Heads-On: Playing Elite Dangerous With The Oculus Rift

My trip to Frontier was a costly one. All through the day, David Braben kept teasing me about a special surprise he had for me, one that I was forbidden to mention (until today). Was it the Thargoids? Was he a Thargoid? I took note that his office was curiously round, like the cockpit of a ship, and I warily entered it. It wasn’t that: as I sat down, he asked me if I wanted to play Elite: Dangerous on the Oculus Rift? Did I? I did. I’m allowed to tell you this because the Elite alpha has just updated support for Track IR, 3D TVs, and the Oculus Rift, and my time with it has convinced me I need a Rift in my life.

He gave me the device–and in my head he whispered “you will believe” while he was swathed in a heavenly shaft of light, but really he just said “put this on”–and handed me an Xbox controller. I’ve tried the Rift one time before, and it wasn’t very smooth. It made me feel slightly nauseous, which was my final thought as I slipped the headset over my face. Though it arrived like this: “Don’t you dare puke on David Braben’s nice jumper.”

I was in. A gentle turn of my head didn’t elicit any comets of vomit, which was a good sign because the first time the effect was immediately apparent. I think the lagginess of the previous game was to blame, as it didn’t keep up with my head movements. I was in a cockpit and beyond that frame I could see asteroids and the little spaceship I was to hunt down and destroy. They were a little low-res and pixelated (the Rift’s dev kit is 640×800 per eye), but nonetheless my brain clicked and said: “You’re in a space ship. You’re in Elite.”

Me, making a conscious effort to keep my tongue in my mouth.

My brain and I do a lot of talking, and it always sounds like a portentous TV character. But it was right: I was inside the new Elite! I did the thing everybody does when they put on the headset and span my head around like I was a human bobblehead. Just a few hours prior, if I turned like this, I’d have caught the attention of three Elite: Dangerous developers and their PR lady. Now I saw stars, asteroids, and even the back of my seat and the door of the cockpit. I looked down, but I was bodiless, though that’s something Frontier plan on changing.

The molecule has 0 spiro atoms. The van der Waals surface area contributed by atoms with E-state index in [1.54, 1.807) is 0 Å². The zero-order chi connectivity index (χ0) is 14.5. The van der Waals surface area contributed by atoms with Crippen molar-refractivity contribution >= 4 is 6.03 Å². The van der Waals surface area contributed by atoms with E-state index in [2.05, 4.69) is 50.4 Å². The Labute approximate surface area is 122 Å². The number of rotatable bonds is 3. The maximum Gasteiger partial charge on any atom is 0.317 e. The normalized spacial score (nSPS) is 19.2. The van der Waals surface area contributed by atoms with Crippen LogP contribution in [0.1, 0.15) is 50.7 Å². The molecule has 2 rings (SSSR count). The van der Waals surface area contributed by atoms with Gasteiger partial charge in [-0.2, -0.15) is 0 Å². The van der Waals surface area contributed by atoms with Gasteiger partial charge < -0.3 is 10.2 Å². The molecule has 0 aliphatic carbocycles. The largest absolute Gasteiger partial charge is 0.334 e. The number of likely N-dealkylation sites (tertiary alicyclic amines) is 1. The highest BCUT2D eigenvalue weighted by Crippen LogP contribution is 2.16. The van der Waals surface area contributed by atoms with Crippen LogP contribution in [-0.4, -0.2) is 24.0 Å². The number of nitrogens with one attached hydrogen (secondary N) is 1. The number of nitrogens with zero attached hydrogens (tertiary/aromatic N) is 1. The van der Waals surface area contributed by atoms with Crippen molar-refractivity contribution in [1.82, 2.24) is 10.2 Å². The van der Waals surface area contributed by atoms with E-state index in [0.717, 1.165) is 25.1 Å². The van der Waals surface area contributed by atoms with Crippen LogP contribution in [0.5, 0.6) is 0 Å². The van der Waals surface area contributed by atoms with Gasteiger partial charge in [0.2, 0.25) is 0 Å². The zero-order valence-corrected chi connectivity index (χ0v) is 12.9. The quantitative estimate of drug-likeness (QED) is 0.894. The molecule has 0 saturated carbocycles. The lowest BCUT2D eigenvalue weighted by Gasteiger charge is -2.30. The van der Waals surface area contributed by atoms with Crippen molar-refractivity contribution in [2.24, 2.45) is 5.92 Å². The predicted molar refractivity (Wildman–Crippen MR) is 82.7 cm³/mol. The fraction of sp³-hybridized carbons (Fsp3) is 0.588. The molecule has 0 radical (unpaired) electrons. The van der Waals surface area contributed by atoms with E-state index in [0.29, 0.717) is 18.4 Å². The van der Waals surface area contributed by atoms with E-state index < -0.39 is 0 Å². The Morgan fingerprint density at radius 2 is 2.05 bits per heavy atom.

Apparently this build lagged a few weeks behind the one I’d been playing. It was also missing a crosshair, which I asked about. One will arrive, but Braben explained it’s a tough element to get right: “They were disabled as they didn’t have a position on 3D. We’re experimenting with them at different 3D distances in the world – it feels wrong to have the gun-sight feel like it is inside the cockpit but should be further out into the world – a bit like they do with HUDs in real planes or even in some recent cars like BMWs. We will tune it until it feels ‘right’ but this is the beauty of an Alpha – we can adjust it over time.”

All the impressive, immersive tricks the HUD needed to pull to help you to track a target aren’t needed when you can just move my head. It changed everything. I tracked the ship for a little bit, watching it slink through the asteroids. I could still see the jets burn as he twisted away in front of me, though in the confines of the Rift he now felt further away. I boosted to keep him close, but instead of locking on to keep track, I just watched, tilting my head as he swam to the left of my view and then following with the ship’s controls. If you think about that for a second, you’ll realise it reverses a lot of what’s true in dog-fighting situations without head-tracking: I’d have had to keep up with it before to keep it in view, constantly adjusting to keep it in sight. Now I knew exactly where I was turning to, which enabled me to adjust my speed a lot more accurately. The ship was never out of my view, though the missing crosshair did cause me some trouble with aiming. I won’t be ending this piece with a triumphant final blast of my weapons.